Your Voice: Responsible redevelopment in Kowloon City; comparing education in Hong Kong and Canada (long letters)
- One reader shares what local students and business owners think of the government’s urban renewal plan for Kai Tak Road and Sa Po Road
- Another discusses the differences between studying in Hong Kong and Canada through interviews with a few pupils
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Responsible development in Kowloon City
Rex Law Chun-hin; STFA Seaward Woo College
I am writing to voice my opinion about the redevelopment project in Kowloon City.
The Kai Tak Road and Sa Po Road development scheme proposed by the Urban Renewal Authority (URA) in 2019 aims to connect the old Kowloon City district with the new Kai Tak Development Area.
The plan hopes to improve the walkability of the area by constructing public facilities, such as pedestrian tunnels, public vehicle parking spaces and a shopping street. It will also improve places for buses to queue on Sa Po Road. The target date for completing the project is 2030 or 2031.
As part of a project at school, I went on a cultural tour of Kowloon City in May. My classmates and I also collected the opinions of Form Four students on the redevelopment plan.
When students were asked whether they would like to see Sa Po Road and Kai Tak Road redeveloped, most of them were in favour of the project. They claimed that the improved living environment and access to public spaces would eventually benefit residents and shop owners in the area.
Some students also stated that the project would bring new visitors and customers from other parts of Hong Kong to support local businesses.
However, there are still concerns among tenants and shop owners regarding the renewal plan. We interviewed some tenants on Kai Tak Road, and they pointed out that the renewal plan would require about 10 years to complete.
This timeline would cause shop owners to lose all of their regular customers, and since no amount of government compensation could make up for this, it would force small businesses into a tough spot.
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Another concern people had was that the rent for flats and shops on these new roads would inevitably increase because of the redevelopment.
However, if the URA could set aside some space for old shops, the owners would be able to return their businesses to their former glory. Another solution is that the URA could recommend a cap on rent increases, allowing these business owners to continue their work.
As an area known for its historical and cultural significance, from the Kowloon Walled City to the Thai community, urban renewal faces many challenges in Kowloon City, and officials should keep these things in mind as they plan the next steps.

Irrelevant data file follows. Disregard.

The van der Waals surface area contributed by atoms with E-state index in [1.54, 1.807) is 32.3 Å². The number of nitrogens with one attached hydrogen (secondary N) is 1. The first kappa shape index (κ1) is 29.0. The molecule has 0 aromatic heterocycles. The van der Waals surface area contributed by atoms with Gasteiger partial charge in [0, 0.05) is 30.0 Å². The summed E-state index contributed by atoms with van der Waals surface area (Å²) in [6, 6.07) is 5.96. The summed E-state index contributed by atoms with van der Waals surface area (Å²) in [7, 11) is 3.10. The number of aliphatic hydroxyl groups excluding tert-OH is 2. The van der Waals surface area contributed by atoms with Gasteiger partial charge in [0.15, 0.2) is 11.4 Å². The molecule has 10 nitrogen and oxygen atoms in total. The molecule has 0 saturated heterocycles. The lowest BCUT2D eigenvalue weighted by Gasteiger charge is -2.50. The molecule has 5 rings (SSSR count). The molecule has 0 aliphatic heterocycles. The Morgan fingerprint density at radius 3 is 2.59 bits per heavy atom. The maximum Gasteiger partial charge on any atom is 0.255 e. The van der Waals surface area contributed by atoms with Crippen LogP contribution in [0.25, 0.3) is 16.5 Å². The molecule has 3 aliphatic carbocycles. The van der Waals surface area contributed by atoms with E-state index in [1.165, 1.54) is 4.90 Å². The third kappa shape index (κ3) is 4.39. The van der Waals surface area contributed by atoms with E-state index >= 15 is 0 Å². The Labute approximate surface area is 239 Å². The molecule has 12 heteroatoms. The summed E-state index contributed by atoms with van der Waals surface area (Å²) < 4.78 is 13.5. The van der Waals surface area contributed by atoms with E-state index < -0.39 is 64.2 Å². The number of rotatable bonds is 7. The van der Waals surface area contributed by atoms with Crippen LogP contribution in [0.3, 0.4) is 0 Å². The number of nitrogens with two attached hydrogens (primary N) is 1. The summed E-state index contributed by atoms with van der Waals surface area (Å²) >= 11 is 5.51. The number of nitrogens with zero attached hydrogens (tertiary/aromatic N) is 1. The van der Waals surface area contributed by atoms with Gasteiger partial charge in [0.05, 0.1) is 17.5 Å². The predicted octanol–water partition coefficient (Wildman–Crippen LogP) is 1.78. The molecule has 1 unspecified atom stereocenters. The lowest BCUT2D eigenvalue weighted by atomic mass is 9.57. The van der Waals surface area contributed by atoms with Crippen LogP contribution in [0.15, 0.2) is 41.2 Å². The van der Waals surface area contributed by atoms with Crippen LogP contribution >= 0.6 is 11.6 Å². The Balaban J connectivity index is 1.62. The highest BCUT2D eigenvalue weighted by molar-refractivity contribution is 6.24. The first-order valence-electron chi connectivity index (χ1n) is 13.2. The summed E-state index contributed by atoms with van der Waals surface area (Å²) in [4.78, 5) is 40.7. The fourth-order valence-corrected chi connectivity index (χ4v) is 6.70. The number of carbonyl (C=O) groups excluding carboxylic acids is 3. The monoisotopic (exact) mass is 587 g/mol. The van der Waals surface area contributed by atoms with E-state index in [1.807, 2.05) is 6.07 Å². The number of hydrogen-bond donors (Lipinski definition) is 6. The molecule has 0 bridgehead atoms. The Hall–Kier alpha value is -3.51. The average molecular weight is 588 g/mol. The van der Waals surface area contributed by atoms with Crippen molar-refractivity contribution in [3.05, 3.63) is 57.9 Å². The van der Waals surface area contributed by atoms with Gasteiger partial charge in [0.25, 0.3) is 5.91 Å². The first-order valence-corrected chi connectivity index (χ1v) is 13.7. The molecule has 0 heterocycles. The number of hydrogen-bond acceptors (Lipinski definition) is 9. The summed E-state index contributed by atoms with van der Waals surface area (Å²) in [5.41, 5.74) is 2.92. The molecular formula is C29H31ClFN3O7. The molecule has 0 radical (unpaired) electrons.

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Differences between Canadian and Hong Kong education
Emmy Mirabella Woo, Crofton House School (Canada)
As a Canadian student, I was curious about how the Hong Kong education system compares to my experience. How is failure perceived by students in these two places? How are pupils evaluated? What is the attitude towards physical education?
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Collaboration and competition
According to Janice Mook, a student at Diocesan Girls’ School, the education system in Hong Kong fosters a competitive environment “causing students to be unwilling to help others who have attained similar grades as them”. It is quite common for students to compare themselves with each other.
In Canada, Emily Louis, who is entering her final year at a private school, found that collaboration “increases the overall quality of projects because it incorporates everyone’s unique strengths, different ideas and perspectives”.
She added that “while collaboration does help to build meaningful and long-lasting relationships”, there would still be moments of competition.
“Especially when students begin applying for postsecondary institutions, I think people become more sensitive about their academic performance.”
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Emily said her school encouraged students to adopt a growth mindset, which allowed them to embrace failure and figure out how to improve.
This is evident in the standards-based grading system some schools have adopted in the Canadian city of Vancouver. Under this system, students are marked based on standards of proficiency that highlight the learning process rather than being defined by a number.
“Failure really depends on how the party views it,” Janice said. “Depression is a common consequence, as [students] might become closed off and feel the need to withdraw from their peers.” On the other hand, she pointed out that some students use the pressure to motivate themselves to improve.
Athletics and sports
“PE is one of the least focused subjects in [Hong Kong] secondary schools,” said Clarisse Poon, a student at St Paul’s Co-educational College. “While schools encourage 60 minutes of exercise every day, they have yet to implement programmes to ensure this.” At Clarisse’s school, for example, students take part in physical education lessons for 45 minutes each week.
In Canada, many students exercise for at least an hour every other day.
My school offers many athletic facilities and sports. For students who are not on official teams, my school has drop-ins and intramural sports where they can casually take part in physical activity.
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Strength lies in differences
Canadian and Hong Kong schools may have different approaches to education, and these short interviews are only a small sample of individual experiences. Nevertheless, discussing these differences fosters connection, bonding and growth. At the end of the day, we should cherish our ability to access one of life’s greatest gifts – education.